A lot of focus is on self-driving cars, particularly looking outwards on the road to achieve a safe autonomous passenger vehicle. It is just as essential to have the AI look inside. It should see things like how many people are inside, what they're doing, and what they're saying. This data helps make the vehicle's Artificial Intelligence smarter and able to do more things. That can be things like playing music or telling jokes, or following voice commands.
In-cabin autonomous vehicle data collection is a critical part of building smarter autonomous vehicles. Passengers and drivers create a lot of useful data to improve safety. A set of cameras, microphones, and an onboard device that hosts the AI can collect and use data in real time to make autonomous vehicles safer. Moreover, it can do this while maintaining privacy standards for the driver and passengers.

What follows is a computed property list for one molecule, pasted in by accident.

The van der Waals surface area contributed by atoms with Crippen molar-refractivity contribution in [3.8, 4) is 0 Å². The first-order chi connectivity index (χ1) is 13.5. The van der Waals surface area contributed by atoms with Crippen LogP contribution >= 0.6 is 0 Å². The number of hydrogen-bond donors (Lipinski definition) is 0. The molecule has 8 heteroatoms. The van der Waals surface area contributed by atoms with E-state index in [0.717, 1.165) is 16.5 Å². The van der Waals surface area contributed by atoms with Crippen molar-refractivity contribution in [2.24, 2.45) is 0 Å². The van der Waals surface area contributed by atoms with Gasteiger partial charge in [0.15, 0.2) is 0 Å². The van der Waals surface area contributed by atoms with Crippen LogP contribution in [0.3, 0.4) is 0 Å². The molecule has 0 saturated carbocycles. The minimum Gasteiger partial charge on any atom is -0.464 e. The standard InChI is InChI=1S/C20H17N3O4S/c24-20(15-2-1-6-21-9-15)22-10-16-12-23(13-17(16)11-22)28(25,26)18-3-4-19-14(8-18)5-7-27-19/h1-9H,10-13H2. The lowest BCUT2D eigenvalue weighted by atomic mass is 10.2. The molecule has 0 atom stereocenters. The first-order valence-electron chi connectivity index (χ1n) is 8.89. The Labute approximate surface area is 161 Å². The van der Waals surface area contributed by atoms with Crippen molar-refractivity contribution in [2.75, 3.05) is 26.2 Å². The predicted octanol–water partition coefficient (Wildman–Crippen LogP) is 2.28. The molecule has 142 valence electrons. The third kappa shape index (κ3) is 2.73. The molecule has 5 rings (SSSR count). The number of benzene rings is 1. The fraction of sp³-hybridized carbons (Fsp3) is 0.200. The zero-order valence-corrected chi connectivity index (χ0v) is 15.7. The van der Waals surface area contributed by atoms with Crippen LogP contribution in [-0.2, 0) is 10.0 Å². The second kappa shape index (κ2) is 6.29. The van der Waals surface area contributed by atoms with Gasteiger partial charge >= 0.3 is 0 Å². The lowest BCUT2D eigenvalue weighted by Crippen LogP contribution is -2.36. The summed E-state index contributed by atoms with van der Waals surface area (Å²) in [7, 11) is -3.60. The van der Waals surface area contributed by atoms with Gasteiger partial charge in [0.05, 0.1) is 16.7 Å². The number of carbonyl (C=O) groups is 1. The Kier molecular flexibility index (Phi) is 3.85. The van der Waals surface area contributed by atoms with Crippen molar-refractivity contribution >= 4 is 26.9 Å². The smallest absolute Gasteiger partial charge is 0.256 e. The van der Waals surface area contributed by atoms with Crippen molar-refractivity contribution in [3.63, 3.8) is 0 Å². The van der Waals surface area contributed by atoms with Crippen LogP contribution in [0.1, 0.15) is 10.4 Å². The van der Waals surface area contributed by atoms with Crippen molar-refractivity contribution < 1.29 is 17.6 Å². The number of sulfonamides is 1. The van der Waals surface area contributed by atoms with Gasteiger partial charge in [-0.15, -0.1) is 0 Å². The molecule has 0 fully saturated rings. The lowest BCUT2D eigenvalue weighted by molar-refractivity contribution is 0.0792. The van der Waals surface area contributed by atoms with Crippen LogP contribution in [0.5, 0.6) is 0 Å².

If a human driver is looking at a screen on a dashboard, they may be distracted. The same way as if they were looking at their phone. If the self-driving car can see what the driver is doing and hear what the driver is saying, it can recognize the distraction and take action. It can also identify the emotions and feelings of the driver. Are they stressed? Are they tired? This information can be used to make autonomous vehicles safer.
If the vehicle is fully a self-driving car, with no human driver required, it is even more important to make sure the vehicle and passengers are safe. For example, make sure that passengers are seated and buckled in. If a child is left unattended, they can still be safe in the vehicle, watched by the AI, and the same for pets and the elderly.
Object detection labeling can enable the AI to recognize dangers and objects that are not allowed, such as open alcohol bottles and lit cigarettes. The AI should also recognize dangerous activities. Things like arguments, an arm sticking out of the window, harassment and violence. It can also detect things like vandalism, breaking, entering, and attempted theft.